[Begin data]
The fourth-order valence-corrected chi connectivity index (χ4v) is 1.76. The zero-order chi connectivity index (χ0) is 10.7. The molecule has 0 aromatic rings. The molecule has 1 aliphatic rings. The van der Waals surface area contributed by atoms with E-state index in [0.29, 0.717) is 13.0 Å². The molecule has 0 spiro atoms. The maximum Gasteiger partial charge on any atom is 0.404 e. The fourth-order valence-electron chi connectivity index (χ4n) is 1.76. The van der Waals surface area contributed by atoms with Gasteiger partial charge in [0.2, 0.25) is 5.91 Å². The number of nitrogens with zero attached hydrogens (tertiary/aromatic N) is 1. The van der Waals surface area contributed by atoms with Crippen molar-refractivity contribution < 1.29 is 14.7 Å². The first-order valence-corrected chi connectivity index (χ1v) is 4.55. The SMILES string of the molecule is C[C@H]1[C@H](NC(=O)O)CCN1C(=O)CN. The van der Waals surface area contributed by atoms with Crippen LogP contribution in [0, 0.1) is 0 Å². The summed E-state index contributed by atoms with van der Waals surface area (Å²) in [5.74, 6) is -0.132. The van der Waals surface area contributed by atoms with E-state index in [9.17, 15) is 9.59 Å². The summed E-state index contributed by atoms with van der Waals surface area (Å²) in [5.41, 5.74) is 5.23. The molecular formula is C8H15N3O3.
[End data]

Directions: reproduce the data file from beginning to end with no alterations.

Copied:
The fourth-order valence-corrected chi connectivity index (χ4v) is 1.76. The zero-order chi connectivity index (χ0) is 10.7. The molecule has 0 aromatic rings. The molecule has 1 aliphatic rings. The van der Waals surface area contributed by atoms with E-state index in [0.29, 0.717) is 13.0 Å². The molecule has 0 spiro atoms. The maximum Gasteiger partial charge on any atom is 0.404 e. The fourth-order valence-electron chi connectivity index (χ4n) is 1.76. The van der Waals surface area contributed by atoms with Gasteiger partial charge in [0.2, 0.25) is 5.91 Å². The number of nitrogens with zero attached hydrogens (tertiary/aromatic N) is 1. The van der Waals surface area contributed by atoms with Crippen molar-refractivity contribution < 1.29 is 14.7 Å². The first-order valence-corrected chi connectivity index (χ1v) is 4.55. The SMILES string of the molecule is C[C@H]1[C@H](NC(=O)O)CCN1C(=O)CN. The van der Waals surface area contributed by atoms with Crippen LogP contribution in [0, 0.1) is 0 Å². The summed E-state index contributed by atoms with van der Waals surface area (Å²) in [5.74, 6) is -0.132. The van der Waals surface area contributed by atoms with E-state index in [9.17, 15) is 9.59 Å². The summed E-state index contributed by atoms with van der Waals surface area (Å²) in [5.41, 5.74) is 5.23. The molecular formula is C8H15N3O3.